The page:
Discussion: Many issues that emerged through the scoping process are linked to concerns about potential impacts from increased freight rail traffic as a result of this proposed transaction. The issues raised by commenters are briefly outlined below, followed by a discussion of how the issue will be addressed in the Draft EIS. This preamble to the actual Final Scope of Study, included in Appendix A, provides SEA’s rationale.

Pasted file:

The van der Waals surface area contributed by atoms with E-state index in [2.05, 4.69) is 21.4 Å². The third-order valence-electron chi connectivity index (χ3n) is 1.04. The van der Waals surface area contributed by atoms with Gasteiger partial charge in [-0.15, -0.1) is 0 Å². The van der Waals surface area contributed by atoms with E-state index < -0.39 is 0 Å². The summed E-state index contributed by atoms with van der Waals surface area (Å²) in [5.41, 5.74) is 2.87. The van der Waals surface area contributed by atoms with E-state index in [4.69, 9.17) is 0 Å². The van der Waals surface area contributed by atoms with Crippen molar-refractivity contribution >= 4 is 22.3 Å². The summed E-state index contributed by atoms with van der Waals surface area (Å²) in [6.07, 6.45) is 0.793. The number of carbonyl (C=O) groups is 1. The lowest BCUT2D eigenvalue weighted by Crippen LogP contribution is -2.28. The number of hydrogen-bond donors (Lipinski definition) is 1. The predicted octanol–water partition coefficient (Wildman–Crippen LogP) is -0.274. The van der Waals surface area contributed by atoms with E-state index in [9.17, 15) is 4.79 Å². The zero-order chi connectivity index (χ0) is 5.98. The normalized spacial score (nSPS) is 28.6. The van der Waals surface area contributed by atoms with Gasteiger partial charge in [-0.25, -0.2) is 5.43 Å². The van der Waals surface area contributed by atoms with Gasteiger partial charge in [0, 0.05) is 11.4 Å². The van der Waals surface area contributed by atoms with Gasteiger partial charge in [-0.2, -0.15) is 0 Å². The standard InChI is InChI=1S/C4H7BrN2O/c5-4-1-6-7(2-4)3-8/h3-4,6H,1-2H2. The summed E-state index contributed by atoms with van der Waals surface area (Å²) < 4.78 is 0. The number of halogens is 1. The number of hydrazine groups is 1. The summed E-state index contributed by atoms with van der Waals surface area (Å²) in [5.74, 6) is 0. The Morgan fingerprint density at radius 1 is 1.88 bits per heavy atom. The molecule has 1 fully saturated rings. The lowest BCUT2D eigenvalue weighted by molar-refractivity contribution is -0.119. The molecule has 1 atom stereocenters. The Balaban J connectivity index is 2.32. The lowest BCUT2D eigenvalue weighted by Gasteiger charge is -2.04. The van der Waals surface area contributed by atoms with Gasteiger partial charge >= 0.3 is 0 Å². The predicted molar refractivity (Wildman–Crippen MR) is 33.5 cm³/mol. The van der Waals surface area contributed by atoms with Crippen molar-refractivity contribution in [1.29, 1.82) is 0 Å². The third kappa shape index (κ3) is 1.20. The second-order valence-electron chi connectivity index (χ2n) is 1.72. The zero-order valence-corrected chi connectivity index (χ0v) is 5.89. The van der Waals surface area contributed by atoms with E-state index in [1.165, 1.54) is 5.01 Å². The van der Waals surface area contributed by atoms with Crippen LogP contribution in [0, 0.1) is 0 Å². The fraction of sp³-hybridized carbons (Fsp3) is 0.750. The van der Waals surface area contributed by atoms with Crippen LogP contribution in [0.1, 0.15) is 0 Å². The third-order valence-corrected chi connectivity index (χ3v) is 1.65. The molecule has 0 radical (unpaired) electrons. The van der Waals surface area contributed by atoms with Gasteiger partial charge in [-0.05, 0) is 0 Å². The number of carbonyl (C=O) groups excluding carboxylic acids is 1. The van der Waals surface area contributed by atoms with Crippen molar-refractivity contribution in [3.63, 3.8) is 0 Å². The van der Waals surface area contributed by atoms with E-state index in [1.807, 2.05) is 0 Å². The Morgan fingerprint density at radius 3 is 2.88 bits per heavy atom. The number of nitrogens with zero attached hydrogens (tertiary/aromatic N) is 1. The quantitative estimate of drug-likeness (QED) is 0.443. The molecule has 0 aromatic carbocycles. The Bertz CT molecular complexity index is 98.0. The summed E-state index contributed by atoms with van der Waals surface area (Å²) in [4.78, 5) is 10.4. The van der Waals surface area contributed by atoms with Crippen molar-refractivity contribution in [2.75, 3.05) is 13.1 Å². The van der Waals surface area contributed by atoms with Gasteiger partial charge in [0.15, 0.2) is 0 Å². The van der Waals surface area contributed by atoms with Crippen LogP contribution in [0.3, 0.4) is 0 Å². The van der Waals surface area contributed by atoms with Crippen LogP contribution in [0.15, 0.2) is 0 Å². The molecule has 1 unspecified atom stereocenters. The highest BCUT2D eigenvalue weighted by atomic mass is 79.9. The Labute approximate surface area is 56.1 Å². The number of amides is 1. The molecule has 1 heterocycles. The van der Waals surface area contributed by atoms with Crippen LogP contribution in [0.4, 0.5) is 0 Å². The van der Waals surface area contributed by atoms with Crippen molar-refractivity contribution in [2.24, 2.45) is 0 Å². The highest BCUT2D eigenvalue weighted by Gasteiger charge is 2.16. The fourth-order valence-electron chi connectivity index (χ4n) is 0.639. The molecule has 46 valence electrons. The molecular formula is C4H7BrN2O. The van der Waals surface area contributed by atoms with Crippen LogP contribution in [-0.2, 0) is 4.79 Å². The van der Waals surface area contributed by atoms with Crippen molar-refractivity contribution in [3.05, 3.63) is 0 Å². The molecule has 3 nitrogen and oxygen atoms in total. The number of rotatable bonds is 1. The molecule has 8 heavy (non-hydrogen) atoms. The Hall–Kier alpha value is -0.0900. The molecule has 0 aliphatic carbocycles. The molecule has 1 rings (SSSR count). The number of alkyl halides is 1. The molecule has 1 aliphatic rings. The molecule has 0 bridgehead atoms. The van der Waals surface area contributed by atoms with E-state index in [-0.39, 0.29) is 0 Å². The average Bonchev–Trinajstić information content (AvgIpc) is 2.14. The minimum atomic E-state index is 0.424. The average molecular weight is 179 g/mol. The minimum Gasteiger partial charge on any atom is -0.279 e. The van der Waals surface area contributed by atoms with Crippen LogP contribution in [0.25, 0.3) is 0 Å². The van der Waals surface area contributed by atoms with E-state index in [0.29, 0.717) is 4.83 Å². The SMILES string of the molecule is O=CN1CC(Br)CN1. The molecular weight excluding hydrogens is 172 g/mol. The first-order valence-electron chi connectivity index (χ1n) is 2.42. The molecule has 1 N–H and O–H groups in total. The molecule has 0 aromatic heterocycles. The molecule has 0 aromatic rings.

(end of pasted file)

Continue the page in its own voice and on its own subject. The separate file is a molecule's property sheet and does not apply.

Proposed Acquisition and Definition of Alternatives: Reasonable and feasible alternatives for the proposed acquisition that will be evaluated in the EIS include approval of the transaction as proposed, disapproval of the proposed transaction in whole (No-Action alternative), or approval of the proposed transaction with conditions, including environmental mitigation conditions.[2]

 

Many commenters recommended that the EIS include consideration of the Chicago Region Environmental and Transportation Efficiency Program (CREATE Program) as an alternative to the proposed acquisition, or that it at least consider the effects on CREATE, and the use of non-EJ&E rail corridors and connections for CN to move its trains through the Chicago area.